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Retired Justice Sandra Day O’Connor To Withdraw From Public Life After Dementia Diagnosis

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Kevin Daley Supreme Court correspondent
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Justice Sandra Day O’Connor, the first woman to sit on the U.S. Supreme Court, announced Tuesday that she has been diagnosed with a degenerative mental disability and will withdraw from public life.

The 88-year-old served on the high court from 1981 to 2006.

“Some time ago, doctors diagnosed me with the beginning stages of dementia, probably Alzheimer’s disease,” O’Connor wrote in a letter released via the Supreme Court’s public information office. “As this condition has progressed, I am no longer able to participate in public life.”

In a separate statement, Chief Justice John Roberts called her a towering figure in the history of the country and for all those committed to equal justice under law.

O’Connor has kept a vigorous public schedule since leaving the high court 12 years ago. She lectured in law schools and other public forums, wrote books and supported philanthropic efforts promoting civic engagement.

Unlike many of her colleagues, O’Connor was not drawn from well-connected coastal circles or the rarefied air of elite legal practice. She was born in El Paso, Texas, and grew up on a cattle ranch near Duncan, Arizona, called the Lazy B. Though she graduated third in her class from Stanford Law School — where she briefly dated Chief Justice William Rehnquist, her future colleague — she was forced to take an unpaid position in a local prosecutor’s office due to the prevailing bias of the day.

As a justice, O’Connor was a moderate conservative who generally preferred compromise and consensus. She did not embrace the originalist or textualist views of other Republican appointees and was sometimes repelled to the left when her conservative colleagues were in the majority. In one such decision, Planned Parenthood v. Casey, she joined with Justices Anthony Kennedy and David Souter to preserve the core holding of Roe v. Wade. (RELATED: Supreme Court Stops Wilbur Ross Deposition On Citizenship Question In 2020 Census)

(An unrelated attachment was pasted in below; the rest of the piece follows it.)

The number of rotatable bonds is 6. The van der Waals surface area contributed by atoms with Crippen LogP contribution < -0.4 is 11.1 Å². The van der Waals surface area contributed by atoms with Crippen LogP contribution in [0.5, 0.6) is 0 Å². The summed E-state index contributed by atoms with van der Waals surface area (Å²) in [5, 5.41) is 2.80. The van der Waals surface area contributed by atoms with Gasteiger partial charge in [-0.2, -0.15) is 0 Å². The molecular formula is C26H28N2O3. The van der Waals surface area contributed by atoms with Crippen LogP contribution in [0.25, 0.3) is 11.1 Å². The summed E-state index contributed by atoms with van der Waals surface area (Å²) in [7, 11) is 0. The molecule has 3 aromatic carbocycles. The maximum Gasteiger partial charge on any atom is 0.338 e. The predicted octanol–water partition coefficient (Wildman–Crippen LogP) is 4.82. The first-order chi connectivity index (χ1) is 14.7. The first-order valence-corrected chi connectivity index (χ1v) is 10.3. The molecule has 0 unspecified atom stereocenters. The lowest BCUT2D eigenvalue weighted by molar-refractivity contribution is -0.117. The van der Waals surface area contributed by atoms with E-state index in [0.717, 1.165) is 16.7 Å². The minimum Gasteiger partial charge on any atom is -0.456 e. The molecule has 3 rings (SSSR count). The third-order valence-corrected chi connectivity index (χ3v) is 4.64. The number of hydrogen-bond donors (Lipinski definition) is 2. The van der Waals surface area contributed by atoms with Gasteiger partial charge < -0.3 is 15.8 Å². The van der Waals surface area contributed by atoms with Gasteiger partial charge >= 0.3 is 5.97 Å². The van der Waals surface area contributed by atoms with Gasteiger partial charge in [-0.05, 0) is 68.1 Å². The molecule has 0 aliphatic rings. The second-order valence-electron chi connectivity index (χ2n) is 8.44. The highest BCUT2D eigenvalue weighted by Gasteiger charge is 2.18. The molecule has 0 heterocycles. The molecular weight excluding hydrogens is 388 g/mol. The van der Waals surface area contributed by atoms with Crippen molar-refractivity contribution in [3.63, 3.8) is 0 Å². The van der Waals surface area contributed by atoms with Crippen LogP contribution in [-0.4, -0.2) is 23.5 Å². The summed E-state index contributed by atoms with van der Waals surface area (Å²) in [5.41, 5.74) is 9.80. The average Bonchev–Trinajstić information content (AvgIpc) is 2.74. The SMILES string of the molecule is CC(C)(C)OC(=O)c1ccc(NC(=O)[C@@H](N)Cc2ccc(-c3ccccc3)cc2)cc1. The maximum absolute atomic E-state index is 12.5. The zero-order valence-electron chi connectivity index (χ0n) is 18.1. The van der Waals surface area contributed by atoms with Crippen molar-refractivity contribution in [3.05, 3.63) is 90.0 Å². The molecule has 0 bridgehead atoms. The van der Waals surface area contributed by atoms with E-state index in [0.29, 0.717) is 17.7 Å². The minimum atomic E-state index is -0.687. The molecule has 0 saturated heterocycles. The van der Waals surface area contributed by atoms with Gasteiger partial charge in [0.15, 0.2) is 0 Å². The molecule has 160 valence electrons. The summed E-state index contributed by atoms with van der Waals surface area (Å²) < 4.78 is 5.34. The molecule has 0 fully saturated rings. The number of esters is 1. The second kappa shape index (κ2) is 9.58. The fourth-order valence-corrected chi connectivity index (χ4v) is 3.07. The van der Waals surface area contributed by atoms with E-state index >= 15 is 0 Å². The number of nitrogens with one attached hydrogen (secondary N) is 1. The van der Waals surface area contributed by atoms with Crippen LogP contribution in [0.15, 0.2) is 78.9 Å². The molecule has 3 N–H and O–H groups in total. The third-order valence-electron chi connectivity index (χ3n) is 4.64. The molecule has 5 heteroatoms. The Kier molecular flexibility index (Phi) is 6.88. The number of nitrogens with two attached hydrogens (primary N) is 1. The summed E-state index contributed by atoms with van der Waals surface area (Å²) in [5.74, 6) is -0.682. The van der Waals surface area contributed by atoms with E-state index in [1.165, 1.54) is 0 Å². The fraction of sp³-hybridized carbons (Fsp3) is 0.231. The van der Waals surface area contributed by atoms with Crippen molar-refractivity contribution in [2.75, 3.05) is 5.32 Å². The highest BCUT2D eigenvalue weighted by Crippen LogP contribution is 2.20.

U.S. Supreme Court Justice Sandra Day O'Connor poses for a portrait in Washington November 12, 1991. REUTERS/Rick Wilking

U.S. Supreme Court Justice Sandra Day O’Connor poses for a portrait in Washington November 12, 1991. REUTERS/Rick Wilking

In other instances, she voted to strike down campaign finance regulations, restrict the use of affirmative action, limit school prayer, and protect public religious displays.

Whatever her legal views, O’Connor was seen as a Republican loyalist — she was heard to lament former Vice President Al Gore’s possible victory in November 2000 at an election night cocktail party in Washington, putting a partisan gloss on her vote for President George W. Bush in the Bush v. Gore decision just weeks later. She later expressed misgivings about the Court’s involvement in the dispute.

Justice Samuel Alito succeeded O’Connor on the Supreme Court in January 2006. She left the bench to tend to her husband, John Jay O’Connor III, who was also diagnosed with Alzheimer’s.

In her Tuesday letter, O’Connor expressed gratitude for the opportunities the country afforded her.

“How fortunate I feel to be an American and to have been presented with the remarkable opportunities available to the citizens of our country,” the justice wrote in her Tuesday letter. “As a young cowgirl from the Arizona desert, I never could have imagined that one day I would become the first woman justice on the U.S. Supreme Court.”

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